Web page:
WHEN PETER BREGGIN TELLS PATIENTS THEIR ILLNESSES ARE JUST CONCEPTS some guys made up, he's referring to the process by which psychiatric disorders are identified and classified, an involved, complicated procedure that began anew several years ago. The American Psychiatric Assn. gathered hundreds of psychiatrists from around the country to hash out which disorders belong in the latest version of the Diagnostic and Statistical Manual of Mental Disorders, or the DSM. (The DSM-IV was scheduled to be unveiled two weeks ago at the national APA conference.)

Often referred to as the bible of psychiatric diagnosis, the DSM defines mental illness and shapes notions about normalcy and deviance in the United States and around the world. (The previous version, the DSM-III-R, which came out in 1987 and revised DSM-III, was translated into 17 languages.) Psychiatrists and other physicians, nurses, social workers, psychologists, school counselors, insurance companies and courts all turn to the manual to give form and a sense of scientific absolutism to the wraithlike feelings that assail men and women.

For years, many have considered psychiatry the squishy, harebrained stepchild to real medicine. The public has heard endless squabbling over the nature of mental illness. (In fact, within the profession, there are those, like Breggin, who believe that so-called mental illnesses are responses to real-life situations, and are not biochemically or genetically based, as others believe.) The DSM system was created, in part, to clarify and improve psychiatry's image by giving mental-health professionals something more substantial to point to than Freudian-based psychoanalytic theory. Freudians generally don't take to the DSM, but the Freudian era is on the wane and now the keyword is science. The profession dearly wants to be regarded as scientific, and, with each new edition, it claims a victory for that cause. "More than any other nomenclature of mental disorders," the introduction to the new volume says, "DSM-IV is grounded in empirical evidence."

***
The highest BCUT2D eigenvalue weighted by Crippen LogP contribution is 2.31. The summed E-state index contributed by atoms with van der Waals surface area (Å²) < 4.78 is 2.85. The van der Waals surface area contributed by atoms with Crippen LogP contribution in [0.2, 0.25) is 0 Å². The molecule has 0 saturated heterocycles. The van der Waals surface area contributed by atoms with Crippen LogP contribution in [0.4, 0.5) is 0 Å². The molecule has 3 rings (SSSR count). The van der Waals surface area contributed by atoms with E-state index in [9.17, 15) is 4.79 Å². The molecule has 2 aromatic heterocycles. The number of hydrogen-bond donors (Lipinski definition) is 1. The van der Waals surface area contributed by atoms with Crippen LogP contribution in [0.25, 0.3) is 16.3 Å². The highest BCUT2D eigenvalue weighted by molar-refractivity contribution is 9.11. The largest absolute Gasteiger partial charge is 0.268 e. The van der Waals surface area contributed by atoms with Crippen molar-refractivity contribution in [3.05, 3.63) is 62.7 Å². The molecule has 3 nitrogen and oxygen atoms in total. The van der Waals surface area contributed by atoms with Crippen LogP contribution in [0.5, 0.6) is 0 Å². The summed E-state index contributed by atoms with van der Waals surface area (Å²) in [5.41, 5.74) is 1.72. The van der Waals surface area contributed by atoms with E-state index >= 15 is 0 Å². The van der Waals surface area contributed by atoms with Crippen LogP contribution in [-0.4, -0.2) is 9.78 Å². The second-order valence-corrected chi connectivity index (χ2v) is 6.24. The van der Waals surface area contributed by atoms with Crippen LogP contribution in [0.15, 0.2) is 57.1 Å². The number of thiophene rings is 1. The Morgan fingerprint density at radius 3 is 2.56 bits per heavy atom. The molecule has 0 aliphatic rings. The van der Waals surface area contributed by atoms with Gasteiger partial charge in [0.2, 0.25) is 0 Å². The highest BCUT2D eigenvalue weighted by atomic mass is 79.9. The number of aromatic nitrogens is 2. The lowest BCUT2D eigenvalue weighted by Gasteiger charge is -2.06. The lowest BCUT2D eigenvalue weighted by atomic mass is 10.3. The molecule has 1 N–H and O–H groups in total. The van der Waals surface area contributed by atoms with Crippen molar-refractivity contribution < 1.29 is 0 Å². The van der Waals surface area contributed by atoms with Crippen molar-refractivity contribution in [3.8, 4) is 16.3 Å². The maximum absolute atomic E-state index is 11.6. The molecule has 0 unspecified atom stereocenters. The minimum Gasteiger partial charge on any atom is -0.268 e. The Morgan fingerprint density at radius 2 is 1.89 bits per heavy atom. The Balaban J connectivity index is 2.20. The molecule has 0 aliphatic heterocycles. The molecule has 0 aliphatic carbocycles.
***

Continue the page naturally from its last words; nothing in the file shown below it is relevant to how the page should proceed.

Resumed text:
The volume certainly looks scientific. It's an imposing maze, divided into axes, major diagnostic classes and individual disorders. There are no treatment recommendations--the manual is purely diagnostic. Each disorder comes with several paragraphs of description, along with information about how prevalent it is and the expected course of behavior for those afflicted. The core of each diagnosis, though, is a checklist of symptoms, the psychiatric equivalent of a blood test. If a patient meets, say, five of nine criteria under the description of Borderline Personality Disorder, then the patient will likely be assigned the label.